Comments on translations, into German and Swedish, of card-game rule-booklets originally written by Professor Hoffmann (Angelo J. Lewis, 1839-1919)

Professor Hoffmann (Angelo J. Lewis, 1839-1919) translated quite a few books into English, from their original texts in German and French.  More specifically, he translated several from French, and he translated two (The Illustrated Book of Patience Games and The Game of Skat) from German.

It is more or less accepted as an axiom that a number of Hoffmann’s own works were translated into other languages, though when one starts to look into the topic, one does not necessarily find as many as one might expect.  It is my understanding that at least “something” on conjuring by Hoffmann has been translated into French, Swedish, and Russian, and maybe Spanish.

Maybe it’s a “sour grapes” thing, but I have largely lost my youthful enthusiasm for the concept of finding translations of Hoffmann’s writings on conjuring.  I do have a few such items, but my impression is that the typical translation does not start at page 1 of (say) Modern Magic and then proceed straight through to the end.

However, I was quite interested to learn of a couple of translations of card-game rule-booklets into foreign languages, namely German and Swedish.  Information on a Swedish translation of Bridge Whist is found in the online catalog of the National Library of Sweden, as follows:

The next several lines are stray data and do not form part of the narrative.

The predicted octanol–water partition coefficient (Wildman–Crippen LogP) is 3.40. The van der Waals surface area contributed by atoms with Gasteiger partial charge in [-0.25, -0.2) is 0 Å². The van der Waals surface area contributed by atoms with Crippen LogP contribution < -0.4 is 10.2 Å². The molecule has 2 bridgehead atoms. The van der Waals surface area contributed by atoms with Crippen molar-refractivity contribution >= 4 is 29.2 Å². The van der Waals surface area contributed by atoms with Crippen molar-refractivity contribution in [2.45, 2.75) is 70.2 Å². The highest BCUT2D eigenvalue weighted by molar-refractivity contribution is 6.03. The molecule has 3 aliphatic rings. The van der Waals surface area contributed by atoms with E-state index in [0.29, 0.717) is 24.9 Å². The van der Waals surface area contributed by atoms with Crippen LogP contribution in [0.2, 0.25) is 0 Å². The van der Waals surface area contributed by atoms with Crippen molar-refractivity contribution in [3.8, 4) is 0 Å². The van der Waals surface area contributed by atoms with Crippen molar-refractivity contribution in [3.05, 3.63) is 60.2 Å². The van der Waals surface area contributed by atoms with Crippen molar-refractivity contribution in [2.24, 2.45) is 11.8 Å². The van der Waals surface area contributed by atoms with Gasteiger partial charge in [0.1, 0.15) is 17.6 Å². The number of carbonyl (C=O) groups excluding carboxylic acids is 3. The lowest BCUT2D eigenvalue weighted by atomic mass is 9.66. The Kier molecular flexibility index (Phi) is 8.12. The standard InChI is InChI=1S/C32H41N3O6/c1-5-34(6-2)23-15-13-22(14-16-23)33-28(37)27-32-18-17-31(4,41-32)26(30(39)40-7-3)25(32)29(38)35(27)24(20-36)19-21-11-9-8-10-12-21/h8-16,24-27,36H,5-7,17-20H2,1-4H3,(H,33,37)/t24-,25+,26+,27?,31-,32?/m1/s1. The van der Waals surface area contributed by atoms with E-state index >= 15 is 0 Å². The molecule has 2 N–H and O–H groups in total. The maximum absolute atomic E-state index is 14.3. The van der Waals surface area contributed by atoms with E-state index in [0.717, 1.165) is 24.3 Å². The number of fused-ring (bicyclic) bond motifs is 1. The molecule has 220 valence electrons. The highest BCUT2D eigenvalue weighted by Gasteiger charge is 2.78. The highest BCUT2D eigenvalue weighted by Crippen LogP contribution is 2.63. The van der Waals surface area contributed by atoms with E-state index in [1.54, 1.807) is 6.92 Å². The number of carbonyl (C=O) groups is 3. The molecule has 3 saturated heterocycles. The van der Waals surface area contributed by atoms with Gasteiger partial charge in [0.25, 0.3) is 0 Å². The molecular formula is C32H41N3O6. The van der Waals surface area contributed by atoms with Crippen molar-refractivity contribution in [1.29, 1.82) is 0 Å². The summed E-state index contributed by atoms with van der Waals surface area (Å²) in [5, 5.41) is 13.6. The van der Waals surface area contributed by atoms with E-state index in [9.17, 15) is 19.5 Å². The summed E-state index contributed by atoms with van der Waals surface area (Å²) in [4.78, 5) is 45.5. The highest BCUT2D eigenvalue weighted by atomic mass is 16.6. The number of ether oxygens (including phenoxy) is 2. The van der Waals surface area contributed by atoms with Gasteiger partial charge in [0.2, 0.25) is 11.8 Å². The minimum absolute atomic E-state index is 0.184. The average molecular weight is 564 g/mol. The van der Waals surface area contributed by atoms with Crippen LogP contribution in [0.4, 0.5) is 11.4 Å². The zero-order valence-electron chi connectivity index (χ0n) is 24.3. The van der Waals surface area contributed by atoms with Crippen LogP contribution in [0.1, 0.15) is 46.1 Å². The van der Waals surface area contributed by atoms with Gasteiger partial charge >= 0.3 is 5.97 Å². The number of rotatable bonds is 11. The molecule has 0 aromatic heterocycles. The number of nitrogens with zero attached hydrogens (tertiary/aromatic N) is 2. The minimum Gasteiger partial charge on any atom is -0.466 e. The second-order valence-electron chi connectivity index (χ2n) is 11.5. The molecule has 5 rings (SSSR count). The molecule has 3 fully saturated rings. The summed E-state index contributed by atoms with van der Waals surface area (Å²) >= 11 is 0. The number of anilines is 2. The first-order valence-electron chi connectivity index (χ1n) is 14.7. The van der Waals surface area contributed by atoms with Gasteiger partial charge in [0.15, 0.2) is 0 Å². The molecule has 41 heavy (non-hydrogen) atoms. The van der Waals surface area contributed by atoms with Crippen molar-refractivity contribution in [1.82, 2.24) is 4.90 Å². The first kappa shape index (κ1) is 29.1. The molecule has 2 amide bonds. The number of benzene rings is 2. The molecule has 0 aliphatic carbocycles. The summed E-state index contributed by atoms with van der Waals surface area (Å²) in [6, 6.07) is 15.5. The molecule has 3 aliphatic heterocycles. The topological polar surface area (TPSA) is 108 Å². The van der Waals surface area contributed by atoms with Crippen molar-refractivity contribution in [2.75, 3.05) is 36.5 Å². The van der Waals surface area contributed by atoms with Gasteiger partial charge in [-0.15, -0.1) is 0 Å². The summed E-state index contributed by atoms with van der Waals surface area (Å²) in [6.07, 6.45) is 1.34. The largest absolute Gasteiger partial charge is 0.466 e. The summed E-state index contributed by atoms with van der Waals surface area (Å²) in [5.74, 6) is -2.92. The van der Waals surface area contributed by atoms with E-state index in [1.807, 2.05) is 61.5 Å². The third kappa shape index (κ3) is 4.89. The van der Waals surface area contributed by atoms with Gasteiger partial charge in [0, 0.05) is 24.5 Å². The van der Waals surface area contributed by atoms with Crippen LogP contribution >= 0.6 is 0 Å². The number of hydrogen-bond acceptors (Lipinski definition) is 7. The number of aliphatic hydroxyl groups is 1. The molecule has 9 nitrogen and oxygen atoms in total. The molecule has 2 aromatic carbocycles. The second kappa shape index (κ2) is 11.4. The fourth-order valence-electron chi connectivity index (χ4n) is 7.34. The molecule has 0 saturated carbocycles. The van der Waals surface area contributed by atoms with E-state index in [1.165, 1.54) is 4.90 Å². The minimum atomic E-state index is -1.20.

Regler för Bridge Whist, af professor Hoffman. : Antagna i engelska klubbar.  Stockholm, 1903.

That can be translated as “Rules for Bridge Whist, by Professor Hoffman[n], Adopted in English Clubs.”  I have essentially no further details on the book itself, but it is pretty evident that it is a translation of Hoffmann’s booklet entitled Bridge Whist.

At least one other translation of a Professor Hoffmann rule-booklet exists.  I have a copy of it in my collection.  The title page reads:


Aus dem Englischen übersetzt nach


[Publisher’s device.]

Verlag von B. Dondorf G.M.B.H.


This can be loosely translated as:  Bridge, translated from the English after Professor Hoffmann, Published by B. Dondorf, Limited Liability Company, Frankfurt.

More literally, it would be:  Bridge, from the English translated after Professor Hoffmann, Published by B. Dondorf, Company With Limited Liability, Frankfurt on the Main River. But some of that is not really suitable for translation.  For instance, the city’s name is Frankfurt am Main (usually known as Frankfurt.)

The book is 62 pages long.

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